Amphibians and reptiles of Madagascar: Adaptive radiation and patterns of diversity
Madagascar harbours a fascinating amphibian and reptile fauna. The main interest lies in the extraordinary degree of endemism: 100% of the native amphibians and 92% of the reptiles are endemic to the Malagasy region at the species level. The herpetofauna is also very diverse, with currently more than 235 species of amphibians and 360 species of reptiles known.
Own taxonomic studies, carried out in close cooperation with Frank Glaw (Zoologische Staatssammlung München), have so far led to the description of more than 100 new species of Malagasy frogs and various new snakes, geckos and chameleons. The lack of a comprehensive work on their distribution, biology, and identification led us to the publication, in 1992, of a "Fieldguide to the amphibians and reptiles of Madagascar" which, in 1994, was published in a second edition and in 2007 in a much expanded third edition. Unpublished data show that the species inventory is still far from being complete, and intensive descriptive work will still be necessary during at least the next decade to fully understand the herpetofaunal biodiversity of Madagascar. By now, we have identified at least 150 additional, new species of Malagasy frogs that attend being described in the next years. Field trips into poorly surveyed areas of Madagascar are continuously yielding further new species. We have furthermore largely revised the genus-level systematics of various groups, in particular mantellid frogs, but also of colubrid snakes.
Glaw, F., S. Hoegg & M. Vences (2006): Discovery of a new basal relict lineage of Madagascan frogs and its implications for mantellid evolution. Zootaxa 1334: 27-43.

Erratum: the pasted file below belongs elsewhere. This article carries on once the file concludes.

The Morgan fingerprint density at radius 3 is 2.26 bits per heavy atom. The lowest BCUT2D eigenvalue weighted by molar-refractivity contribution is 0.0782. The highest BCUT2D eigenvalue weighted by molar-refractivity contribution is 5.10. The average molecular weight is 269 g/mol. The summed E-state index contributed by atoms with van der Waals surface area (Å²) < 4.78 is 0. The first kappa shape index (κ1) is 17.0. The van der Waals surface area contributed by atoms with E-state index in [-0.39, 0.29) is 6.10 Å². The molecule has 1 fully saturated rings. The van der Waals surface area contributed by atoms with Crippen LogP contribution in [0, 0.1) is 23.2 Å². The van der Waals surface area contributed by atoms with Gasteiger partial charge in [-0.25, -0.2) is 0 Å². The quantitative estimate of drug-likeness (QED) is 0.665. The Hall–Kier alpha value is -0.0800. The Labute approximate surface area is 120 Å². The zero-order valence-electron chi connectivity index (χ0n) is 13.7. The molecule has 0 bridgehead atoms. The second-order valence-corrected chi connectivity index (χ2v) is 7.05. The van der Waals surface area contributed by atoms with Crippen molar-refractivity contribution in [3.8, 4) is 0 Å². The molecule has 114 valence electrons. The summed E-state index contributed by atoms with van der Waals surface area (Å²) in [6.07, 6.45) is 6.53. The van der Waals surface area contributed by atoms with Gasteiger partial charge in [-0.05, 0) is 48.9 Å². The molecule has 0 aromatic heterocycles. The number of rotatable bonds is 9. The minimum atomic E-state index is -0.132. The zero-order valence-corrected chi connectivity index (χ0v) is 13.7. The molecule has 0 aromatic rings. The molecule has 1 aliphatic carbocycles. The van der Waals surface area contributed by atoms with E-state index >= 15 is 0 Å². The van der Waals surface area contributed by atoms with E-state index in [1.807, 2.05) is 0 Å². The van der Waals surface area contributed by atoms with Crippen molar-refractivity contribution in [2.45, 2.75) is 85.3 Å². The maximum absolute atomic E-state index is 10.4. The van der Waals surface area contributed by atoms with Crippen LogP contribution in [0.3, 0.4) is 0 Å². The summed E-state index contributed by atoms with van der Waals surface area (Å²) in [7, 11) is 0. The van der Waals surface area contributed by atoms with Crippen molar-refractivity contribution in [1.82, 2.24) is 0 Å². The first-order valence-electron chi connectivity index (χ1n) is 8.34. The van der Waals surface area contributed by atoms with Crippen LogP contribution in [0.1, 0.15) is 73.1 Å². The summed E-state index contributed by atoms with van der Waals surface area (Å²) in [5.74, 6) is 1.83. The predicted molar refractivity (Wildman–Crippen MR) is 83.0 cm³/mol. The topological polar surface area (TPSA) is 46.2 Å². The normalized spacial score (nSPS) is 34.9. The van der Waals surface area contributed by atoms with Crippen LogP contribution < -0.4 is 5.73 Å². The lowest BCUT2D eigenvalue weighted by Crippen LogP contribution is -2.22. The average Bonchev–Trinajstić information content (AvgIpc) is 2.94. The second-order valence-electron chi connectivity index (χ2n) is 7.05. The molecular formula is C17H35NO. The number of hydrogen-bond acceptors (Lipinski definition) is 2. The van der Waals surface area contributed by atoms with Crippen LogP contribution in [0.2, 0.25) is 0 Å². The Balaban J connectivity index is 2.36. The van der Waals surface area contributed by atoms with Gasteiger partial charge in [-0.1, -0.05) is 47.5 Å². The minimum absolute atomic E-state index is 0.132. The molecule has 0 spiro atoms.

Glaw, F. & M. Vences (2006). Phylogeny and genus-level classification of mantellid frogs. Organisms Diversity and Evolution 6: 236-253.
Glaw, F., Z. T. Nagy, M. Franzen & M. Vences (2007): Molecular phylogeny and systematics of the pseudoxyrhophiine snake genus Liopholidophis (Reptilia, Colubridae): evolution of its exceptional sexual dimorphism and descriptions of new taxa. Zoologica Scripta 36: 291-300.
The improvements in understanding of taxonomy of Malagasy amphibians is mainly based on an integrative approach: as argued in Vences et al. (2005) it is currently most efficient to base the first identification of specimens on DNA barcoding, for which we established a fragment of the mitochondrial 16S rRNA gene in almost all species of Malagasy amphibians. Specimens with divergent DNA sequences are subjected to detailed morphological and bioacoustic studies to understand if the molecular divergence is indicative of a species-level differentiation or is best interpreted as intraspecific variation.
A major current focus is to identify patterns of biogeography and speciation within Madagascar. We integrate data from mitochondrial DNA sequences and nuclear markers with those from pattern analysis with Geographic Information Systems (GIS).
• to study ongoing and past speciation in Malagasy amphibians: is speciation initially mainly triggered by (a) sympatric bioacoustic differentiation of populations, (b) allopatric vicariance by geographical isolation of populations, e.g. due to past climatic shifts, or (c) differentiation along an altitude gradient?
• to understand historical processes as well as present and past natural barriers that led to the current biogeographic zonation - for example, the drastically different herpetofaunas of north-eastern and central-eastern Madagascar, which inhabit an apparently continuous rainforest belt (e.g., Boumans et al. 2007).
• develop reliable models of the extinction processes and conservation priorities in Madagascar under different scenarios and at different scales, to be able to predict the future of the species diversity and evolutionary history in this (probably "hottest") hotspot for biodiversity conservation worldwide (e,g, Andreone et al. 2005).
Vences, M., M. Thomas, R. M. Bonett & D. R. Vieites (2005): Deciphering amphibian diversity through DNA barcoding: chances and challenges. Philosophical Transactions of the Royal Society London, Ser. B, 360: 1859-1868.
Andreone, F., J. E. Cadle, N. Cox, F. Glaw, R. A. Nussbaum, C. J. Raxworthy, S. N. Stuart, D. Vallan & M. Vences (2005): Species review of amphibian extinction risks in Madagascar: conclusions from the Global Amphibian Assessment. Conservation Biology 19: 1790-1802.